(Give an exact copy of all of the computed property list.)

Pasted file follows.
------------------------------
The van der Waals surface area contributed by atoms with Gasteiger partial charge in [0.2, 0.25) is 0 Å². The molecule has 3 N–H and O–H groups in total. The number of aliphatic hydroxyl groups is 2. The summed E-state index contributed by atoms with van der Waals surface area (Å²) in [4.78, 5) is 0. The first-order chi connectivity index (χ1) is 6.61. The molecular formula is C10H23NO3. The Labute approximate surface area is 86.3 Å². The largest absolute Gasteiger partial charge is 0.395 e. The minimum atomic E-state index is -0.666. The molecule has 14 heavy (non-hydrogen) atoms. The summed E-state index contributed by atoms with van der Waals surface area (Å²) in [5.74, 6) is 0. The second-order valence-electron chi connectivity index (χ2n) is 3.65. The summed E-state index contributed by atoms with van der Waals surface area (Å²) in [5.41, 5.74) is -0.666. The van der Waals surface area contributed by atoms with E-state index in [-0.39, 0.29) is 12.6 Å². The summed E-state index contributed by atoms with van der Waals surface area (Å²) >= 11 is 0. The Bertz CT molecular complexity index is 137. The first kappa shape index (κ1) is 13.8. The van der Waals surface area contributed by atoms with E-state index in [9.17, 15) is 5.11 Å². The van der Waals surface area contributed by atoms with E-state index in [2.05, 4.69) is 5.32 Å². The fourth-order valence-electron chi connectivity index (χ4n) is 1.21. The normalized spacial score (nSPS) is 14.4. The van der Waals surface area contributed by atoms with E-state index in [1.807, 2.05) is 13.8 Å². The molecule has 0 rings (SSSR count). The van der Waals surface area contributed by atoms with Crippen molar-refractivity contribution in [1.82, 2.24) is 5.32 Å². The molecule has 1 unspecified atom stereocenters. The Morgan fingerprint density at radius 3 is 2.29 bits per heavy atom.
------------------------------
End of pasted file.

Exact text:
The van der Waals surface area contributed by atoms with Gasteiger partial charge in [0.2, 0.25) is 0 Å². The molecule has 3 N–H and O–H groups in total. The number of aliphatic hydroxyl groups is 2. The summed E-state index contributed by atoms with van der Waals surface area (Å²) in [4.78, 5) is 0. The first-order chi connectivity index (χ1) is 6.61. The molecular formula is C10H23NO3. The Labute approximate surface area is 86.3 Å². The largest absolute Gasteiger partial charge is 0.395 e. The minimum atomic E-state index is -0.666. The molecule has 14 heavy (non-hydrogen) atoms. The summed E-state index contributed by atoms with van der Waals surface area (Å²) in [5.74, 6) is 0. The second-order valence-electron chi connectivity index (χ2n) is 3.65. The summed E-state index contributed by atoms with van der Waals surface area (Å²) in [5.41, 5.74) is -0.666. The van der Waals surface area contributed by atoms with E-state index in [-0.39, 0.29) is 12.6 Å². The summed E-state index contributed by atoms with van der Waals surface area (Å²) >= 11 is 0. The Bertz CT molecular complexity index is 137. The first kappa shape index (κ1) is 13.8. The van der Waals surface area contributed by atoms with E-state index in [9.17, 15) is 5.11 Å². The van der Waals surface area contributed by atoms with E-state index in [2.05, 4.69) is 5.32 Å². The fourth-order valence-electron chi connectivity index (χ4n) is 1.21. The normalized spacial score (nSPS) is 14.4. The van der Waals surface area contributed by atoms with E-state index in [1.807, 2.05) is 13.8 Å². The molecule has 0 rings (SSSR count). The van der Waals surface area contributed by atoms with Crippen molar-refractivity contribution in [1.82, 2.24) is 5.32 Å². The molecule has 1 unspecified atom stereocenters. The Morgan fingerprint density at radius 3 is 2.29 bits per heavy atom.